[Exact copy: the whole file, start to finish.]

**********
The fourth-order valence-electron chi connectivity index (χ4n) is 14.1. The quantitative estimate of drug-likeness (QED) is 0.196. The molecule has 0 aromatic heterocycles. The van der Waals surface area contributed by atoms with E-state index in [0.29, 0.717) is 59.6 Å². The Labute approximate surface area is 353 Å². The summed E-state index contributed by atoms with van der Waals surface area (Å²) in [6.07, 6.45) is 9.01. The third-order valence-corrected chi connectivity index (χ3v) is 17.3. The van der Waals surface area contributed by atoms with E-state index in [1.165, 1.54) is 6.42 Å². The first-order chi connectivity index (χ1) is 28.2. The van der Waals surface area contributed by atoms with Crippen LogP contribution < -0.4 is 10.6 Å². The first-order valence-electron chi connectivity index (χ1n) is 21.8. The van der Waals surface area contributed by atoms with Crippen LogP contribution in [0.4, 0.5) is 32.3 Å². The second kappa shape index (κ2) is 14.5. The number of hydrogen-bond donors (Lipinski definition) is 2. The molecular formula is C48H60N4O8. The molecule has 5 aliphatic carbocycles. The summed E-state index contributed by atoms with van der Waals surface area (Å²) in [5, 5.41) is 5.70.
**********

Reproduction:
The fourth-order valence-electron chi connectivity index (χ4n) is 14.1. The quantitative estimate of drug-likeness (QED) is 0.196. The molecule has 0 aromatic heterocycles. The van der Waals surface area contributed by atoms with E-state index in [0.29, 0.717) is 59.6 Å². The Labute approximate surface area is 353 Å². The summed E-state index contributed by atoms with van der Waals surface area (Å²) in [6.07, 6.45) is 9.01. The third-order valence-corrected chi connectivity index (χ3v) is 17.3. The van der Waals surface area contributed by atoms with E-state index in [1.165, 1.54) is 6.42 Å². The first-order chi connectivity index (χ1) is 28.2. The van der Waals surface area contributed by atoms with Crippen LogP contribution < -0.4 is 10.6 Å². The first-order valence-electron chi connectivity index (χ1n) is 21.8. The van der Waals surface area contributed by atoms with Crippen LogP contribution in [0.4, 0.5) is 32.3 Å². The second kappa shape index (κ2) is 14.5. The number of hydrogen-bond donors (Lipinski definition) is 2. The molecular formula is C48H60N4O8. The molecule has 5 aliphatic carbocycles. The summed E-state index contributed by atoms with van der Waals surface area (Å²) in [5, 5.41) is 5.70.